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Business Observer Saturday, Apr. 30, 2022 2 months ago

Foundation CFO sets retirement date — with replacement at the ready

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Good succession planning isn’t just for family businesses. A well-defined plan to have a leader in waiting, at any C-level post, can help eliminate transition headaches.    
by: Mark Gordon Managing Editor

Sarasota native Laura Spencer has worked for three of the region’s most prominent entities over the past 34 years: leading CPA firm Kerkering Barberio; drinkware manufacturer Tervis, where she was CEO for four years; and, most recently, the Community Foundation of Sarasota County, where she’s been CFO for a decade. While accomplished, and dedicated and passionate about her work, Spencer has often said, “I’m not going to be one of those people who works until 70.”

She thought 60, tops. That was before the pandemic. And before May 2021, when Spencer’s mom died, unexpectedly at 83, after a short battle with pneumonia. Two months later Spencer’s stepfather, 96, died, of natural causes. (“I really feel like he died of a broken heart — he missed my mom so much,” Spencer says.)

The retire-at-60 mantra took another dent, too, when Spencer read the book “Die with Zero: Getting All You Can from Your Money and Your Life,” by Bill Perkins. The book sets up guideposts to “maximize net fulfillment over net worth.”

With all those happenings, it makes sense an epiphany hit the 57-year-old Spencer in early 2022: If she can financially afford to retire and live the life she wants to, “why do I have an arbitrary age of 60?”

So Spencer decided to retire from the foundation, setting a date of July 22. In doing so she set in motion an essential component of leadership: finding, hiring and preparing your replacement before you leave. Spencer has that in Erin Jones.

"You need a strong number two. If you have a strong number two it makes your number one so much better." — Laura Spencer, Community Foundation of Sarasota County

The foundation’s vice president of finance and operations, Jones, also a Kerkering Barberio alumna, joined the foundation a few months after Spencer, in 2012. Spencer hired Jones to help guide the department, which then had three employees and managed assets of some $194 million. A decade later the foundation has $520 million in assets, up 168%, and the Spencer-Jones led department has doubled in size, to six employees. Jones, 44, will take over as CFO July 25.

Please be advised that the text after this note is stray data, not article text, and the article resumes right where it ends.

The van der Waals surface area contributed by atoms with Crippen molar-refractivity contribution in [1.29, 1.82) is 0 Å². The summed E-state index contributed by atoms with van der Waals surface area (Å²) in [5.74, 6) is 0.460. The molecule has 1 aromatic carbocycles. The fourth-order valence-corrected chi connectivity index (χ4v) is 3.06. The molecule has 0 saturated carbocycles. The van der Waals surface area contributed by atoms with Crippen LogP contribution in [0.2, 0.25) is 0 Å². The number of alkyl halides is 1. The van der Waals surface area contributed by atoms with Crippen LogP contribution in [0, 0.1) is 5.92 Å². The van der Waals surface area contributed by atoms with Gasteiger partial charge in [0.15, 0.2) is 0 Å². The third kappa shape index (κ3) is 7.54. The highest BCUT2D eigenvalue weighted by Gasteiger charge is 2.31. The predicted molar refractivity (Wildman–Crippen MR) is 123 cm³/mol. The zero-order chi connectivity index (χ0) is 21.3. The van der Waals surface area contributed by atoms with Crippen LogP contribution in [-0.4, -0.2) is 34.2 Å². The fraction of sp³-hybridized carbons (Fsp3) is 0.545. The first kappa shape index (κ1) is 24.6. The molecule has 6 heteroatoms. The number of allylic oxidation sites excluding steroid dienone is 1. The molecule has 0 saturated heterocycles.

“You need a strong number two,” Spencer says. “If you have a strong number two it makes your number one so much better.”

Jones adds while it was never a 100% given she’d be the next CFO, it was a sometimes spoken, sometimes unspoken plan. “We didn’t have daily conversations about succession planning,” Jones says. “But it evolved.”

Laura Spencer and Erin Jones have worked together at the Community Foundation of Sarasota for a decade. (Photo by Lori Sax)

Community Foundation President and CEO Roxie Jerde agrees there was an evolution to Jones’ rise. While Jerde might have thought Jones would be CFO ‘someday,’ she was a bit caught off guard when Spencer told the CEO in January about her retirement plans. “Laura’s wicked smart, but also humble,” Jerde says. “And has so much common sense.”

Jerde lauds Spencer for not only giving seven months notice, but for mentoring and supporting Jones over a decade. That goes for department continuity, but also shows the 33-employee organization that even in a small operation, there’s significant promotion potential. “I really can’t believe Laura will no longer be by my side,” says Jerde, who was named CEO in March 2011 and hired Spencer a year later. “But I’m really excited for Erin.”

Jones and Spencer are both colleagues and good friends — and both are also preparing for an initially challenging adjustment period. “It’s going to be hard at first,” Jones says, adding with a smile that Spencer “told me she’ll go out to lunch with me as much as I’d like.”

The pair met in 2006, when they were classmates in Leadership Sarasota, a program run by the Sarasota Chamber of Commerce for business and civic leaders to get to know the community better. Jones recalls she was intimidated by Spencer, then CEO of Tervis, and hesitated to approach her on bus for a Leadership field trip. The two soon found common ground, as both had worked at Kerkering Barberio, albeit not at the same time.

In 2012, Spencer, soon after joining the foundation, sought a No. 2. “I’d interviewed a few people,” she says. “I wasn’t feeling great about the candidates and then I saw Erin had applied.”

A decade later, a leadership transition unforeseen in 2012 is now in full swing. Spencer says her retirement plans include traveling and following her passion for outdoor sports, especially tennis, golf and cycling.

Jones, meanwhile, says her big-picture goal is simple to say, hard to execute: with her moving up, now she needs a No. 2. Says Jones: “Hiring my new Erin will be critical.”

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